I really love/hate April - it brings those first reminders that life is really worth living, but it's also the month I'm most likely to get frostbite, because it's freaking APRIL so why shouldn't I wear ballet flats and not take gloves? But there are finally signs of REAL spring here; we are reportedly hitting 70 today after a week in the 40s. No magnolias or cherry trees in bloom like you west coasters, but little signs. Crocuses. We start small.
We moved last year and I love my new neighborhood. A 12" wide strip of dirt by the sidewalk? These people will put a deer and a daffodil on it.
It's with a mix of regret and excitement that I give up my community gardening plot and try to do something with my very own first yard. And while I'm grateful and lucky to finally have one to call my own, the whole thing is shaded by a huge maple so anything that wants sunlight better be up and done by May when the leaves grow big enough to block the sun.
Which leads me to bulbs - bulbs - bulbs. I went crazy last fall and planted upwards of 200 daffodils, iris, crocus, snowdrops and tulips. For those that have planted bulbs, you know that 200 is actually 34 after you account for pillaging squirrels. All October and November I watched the scheming little buggers running back and forth across our back patio, but I was encouraged that I never saw them in the front where the majority of my bulbs lay hidden under the ivy.
This weeks stuff has really started popping up and it's cute... but wrong. All those iris that were supposed to shoot up through the ivy are turning out to be two inches tall.
And the daffodils too.
Apparently my subconscious started planning this April Fools joke last Fall when I bought an entire garden of micro flowers by "mistake." I'm so frustrated, I dug out the labels, and Home Depot actually had the nerve to call them plain old "Iris."
My mixed April feelings continued for Easter. I should mention I'm having real issues with my oven, it's being really passive-aggressive. ("It's so interesting you think I'm under-baking all your fancy desserts, when those frozen pizza always seem to come out perfectly") My sister-in-law requested a flourless chocolate cake with raspberry accents for her birthday so I turned to my favorite and most trusted recipe of all time - the Chocolate Cloud Cake from Classic Home Desserts. I have made this cake flawlessly for 20 years, but recently it's always undercooked (it's hard not to second guess myself because the last instruction in the recipe is "be careful not to overbake").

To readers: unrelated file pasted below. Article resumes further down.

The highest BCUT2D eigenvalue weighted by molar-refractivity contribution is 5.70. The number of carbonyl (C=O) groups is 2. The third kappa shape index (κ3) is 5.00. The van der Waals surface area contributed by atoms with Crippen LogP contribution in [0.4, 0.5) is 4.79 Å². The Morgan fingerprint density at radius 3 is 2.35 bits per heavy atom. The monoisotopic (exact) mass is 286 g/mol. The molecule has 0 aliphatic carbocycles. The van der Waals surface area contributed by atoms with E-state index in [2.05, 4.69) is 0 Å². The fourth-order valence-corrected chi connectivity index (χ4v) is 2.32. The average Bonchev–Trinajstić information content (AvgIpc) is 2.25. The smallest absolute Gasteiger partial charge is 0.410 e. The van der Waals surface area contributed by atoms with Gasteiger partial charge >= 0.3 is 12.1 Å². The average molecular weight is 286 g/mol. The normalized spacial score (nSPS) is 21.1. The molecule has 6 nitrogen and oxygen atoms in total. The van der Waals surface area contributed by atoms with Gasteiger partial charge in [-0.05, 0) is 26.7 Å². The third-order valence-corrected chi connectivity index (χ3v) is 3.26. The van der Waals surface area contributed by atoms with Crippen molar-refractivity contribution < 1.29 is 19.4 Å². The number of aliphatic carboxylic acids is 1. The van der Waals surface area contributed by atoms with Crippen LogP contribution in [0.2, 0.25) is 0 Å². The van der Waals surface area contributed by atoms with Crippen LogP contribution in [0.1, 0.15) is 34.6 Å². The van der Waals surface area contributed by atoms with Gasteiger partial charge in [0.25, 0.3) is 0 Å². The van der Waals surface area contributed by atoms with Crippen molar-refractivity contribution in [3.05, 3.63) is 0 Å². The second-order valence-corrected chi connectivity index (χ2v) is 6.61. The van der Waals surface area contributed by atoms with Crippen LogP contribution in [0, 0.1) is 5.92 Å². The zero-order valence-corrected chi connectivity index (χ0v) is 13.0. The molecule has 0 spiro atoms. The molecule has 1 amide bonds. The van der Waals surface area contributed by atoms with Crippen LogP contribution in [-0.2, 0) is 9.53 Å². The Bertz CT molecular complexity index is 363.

The trick to baking the cake is you have to bake it until the top cracks, otherwise it isn't done. I actually wrote that in the margin of the recipe 13 years ago. And yet, on Saturday - after baking the cake for 1.5 x the suggested time, I took it out of the oven, crackless. And then had to start over. Why am I so dismissive of 20-something Julie? Why would I write that in the margin if it weren't true? I baked the second one until it cracked, and it was fine.
Then when the cake cools, the center sinks leaving a hollow chocolate shell you fill with whipped cream, or in this case raspberry mousse. Kind of reminded me of an easter egg. I topped with raspberries and chocolate curls. I'd give it a solid 8.
Also got a new cookbook out of the library (I'm a big fan of trying a couple recipes before investing money and shelf-space). This was Bake It Like You Mean It from Gesine Prado - tried the Tangerine DreamTea Ring, and was pretty happy with it.
Pastries can be a real doozy - I mean anything that involves rolling out dough and egg wash pinching can be dangerous for me and my low tolerance for frustration, but this went together easy and had a lovely presentation pre-baking:
And check out my little fishy!
It looked pretty perfect post-bake too!
Now unfortunately, despite a 25 degree hike in temp it wasn't cooked in the middle, but it was good enough I didn't mind re-baking it piece by piece. Just like I won't mind planting 200 more life-size bulbs in October, or putting on gloves again next week. Ready for May, though.